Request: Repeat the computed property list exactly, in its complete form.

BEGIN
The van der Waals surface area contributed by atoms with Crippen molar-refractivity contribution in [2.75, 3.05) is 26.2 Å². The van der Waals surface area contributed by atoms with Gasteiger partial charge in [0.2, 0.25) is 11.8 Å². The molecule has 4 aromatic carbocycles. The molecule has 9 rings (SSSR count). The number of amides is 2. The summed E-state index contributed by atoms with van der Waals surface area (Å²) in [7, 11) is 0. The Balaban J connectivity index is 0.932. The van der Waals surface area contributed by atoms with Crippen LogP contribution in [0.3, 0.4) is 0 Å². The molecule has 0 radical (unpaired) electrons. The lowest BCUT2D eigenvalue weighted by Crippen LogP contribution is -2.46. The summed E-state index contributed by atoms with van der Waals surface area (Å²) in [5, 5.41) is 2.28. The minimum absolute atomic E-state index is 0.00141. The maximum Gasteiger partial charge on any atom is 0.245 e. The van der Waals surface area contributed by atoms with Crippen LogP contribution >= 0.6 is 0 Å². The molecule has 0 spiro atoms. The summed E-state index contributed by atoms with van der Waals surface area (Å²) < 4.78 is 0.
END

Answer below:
The van der Waals surface area contributed by atoms with Crippen molar-refractivity contribution in [2.75, 3.05) is 26.2 Å². The van der Waals surface area contributed by atoms with Gasteiger partial charge in [0.2, 0.25) is 11.8 Å². The molecule has 4 aromatic carbocycles. The molecule has 9 rings (SSSR count). The number of amides is 2. The summed E-state index contributed by atoms with van der Waals surface area (Å²) in [7, 11) is 0. The Balaban J connectivity index is 0.932. The van der Waals surface area contributed by atoms with Crippen LogP contribution in [0.3, 0.4) is 0 Å². The molecule has 0 radical (unpaired) electrons. The lowest BCUT2D eigenvalue weighted by Crippen LogP contribution is -2.46. The summed E-state index contributed by atoms with van der Waals surface area (Å²) in [5, 5.41) is 2.28. The minimum absolute atomic E-state index is 0.00141. The maximum Gasteiger partial charge on any atom is 0.245 e. The van der Waals surface area contributed by atoms with Crippen LogP contribution >= 0.6 is 0 Å². The molecule has 0 spiro atoms. The summed E-state index contributed by atoms with van der Waals surface area (Å²) < 4.78 is 0.